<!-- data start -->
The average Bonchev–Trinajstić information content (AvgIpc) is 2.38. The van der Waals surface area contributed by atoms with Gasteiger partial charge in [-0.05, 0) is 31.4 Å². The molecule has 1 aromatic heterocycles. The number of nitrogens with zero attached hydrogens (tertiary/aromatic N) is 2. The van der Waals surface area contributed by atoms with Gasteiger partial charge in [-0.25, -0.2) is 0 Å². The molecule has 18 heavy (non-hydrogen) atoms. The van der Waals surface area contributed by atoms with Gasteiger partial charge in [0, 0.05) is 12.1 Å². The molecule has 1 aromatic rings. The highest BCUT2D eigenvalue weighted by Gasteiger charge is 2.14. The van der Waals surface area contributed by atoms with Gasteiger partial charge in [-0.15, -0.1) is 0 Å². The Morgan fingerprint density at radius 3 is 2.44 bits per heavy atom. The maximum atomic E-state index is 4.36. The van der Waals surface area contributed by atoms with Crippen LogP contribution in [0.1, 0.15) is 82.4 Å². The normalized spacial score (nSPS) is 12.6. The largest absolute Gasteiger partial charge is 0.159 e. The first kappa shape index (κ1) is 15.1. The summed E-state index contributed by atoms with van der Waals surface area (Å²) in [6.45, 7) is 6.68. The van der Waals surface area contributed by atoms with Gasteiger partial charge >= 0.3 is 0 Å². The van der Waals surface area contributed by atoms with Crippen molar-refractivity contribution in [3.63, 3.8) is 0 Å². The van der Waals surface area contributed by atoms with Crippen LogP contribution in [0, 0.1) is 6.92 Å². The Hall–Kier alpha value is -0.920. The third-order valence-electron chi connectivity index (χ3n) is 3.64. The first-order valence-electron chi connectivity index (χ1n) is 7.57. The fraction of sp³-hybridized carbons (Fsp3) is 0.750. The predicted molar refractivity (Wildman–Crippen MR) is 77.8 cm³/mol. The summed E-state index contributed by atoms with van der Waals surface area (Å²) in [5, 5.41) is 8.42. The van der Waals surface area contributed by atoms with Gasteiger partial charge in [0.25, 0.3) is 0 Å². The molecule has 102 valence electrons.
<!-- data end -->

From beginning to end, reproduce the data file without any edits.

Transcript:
The average Bonchev–Trinajstić information content (AvgIpc) is 2.38. The van der Waals surface area contributed by atoms with Gasteiger partial charge in [-0.05, 0) is 31.4 Å². The molecule has 1 aromatic heterocycles. The number of nitrogens with zero attached hydrogens (tertiary/aromatic N) is 2. The van der Waals surface area contributed by atoms with Gasteiger partial charge in [-0.25, -0.2) is 0 Å². The molecule has 18 heavy (non-hydrogen) atoms. The van der Waals surface area contributed by atoms with Gasteiger partial charge in [0, 0.05) is 12.1 Å². The molecule has 1 aromatic rings. The highest BCUT2D eigenvalue weighted by Gasteiger charge is 2.14. The van der Waals surface area contributed by atoms with Gasteiger partial charge in [-0.15, -0.1) is 0 Å². The Morgan fingerprint density at radius 3 is 2.44 bits per heavy atom. The maximum atomic E-state index is 4.36. The van der Waals surface area contributed by atoms with Crippen LogP contribution in [0.1, 0.15) is 82.4 Å². The normalized spacial score (nSPS) is 12.6. The largest absolute Gasteiger partial charge is 0.159 e. The first kappa shape index (κ1) is 15.1. The summed E-state index contributed by atoms with van der Waals surface area (Å²) in [6.45, 7) is 6.68. The van der Waals surface area contributed by atoms with Gasteiger partial charge >= 0.3 is 0 Å². The van der Waals surface area contributed by atoms with Crippen molar-refractivity contribution in [3.63, 3.8) is 0 Å². The van der Waals surface area contributed by atoms with Crippen LogP contribution in [0, 0.1) is 6.92 Å². The Hall–Kier alpha value is -0.920. The third-order valence-electron chi connectivity index (χ3n) is 3.64. The first-order valence-electron chi connectivity index (χ1n) is 7.57. The fraction of sp³-hybridized carbons (Fsp3) is 0.750. The predicted molar refractivity (Wildman–Crippen MR) is 77.8 cm³/mol. The summed E-state index contributed by atoms with van der Waals surface area (Å²) in [5, 5.41) is 8.42. The van der Waals surface area contributed by atoms with Gasteiger partial charge in [0.25, 0.3) is 0 Å². The molecule has 102 valence electrons.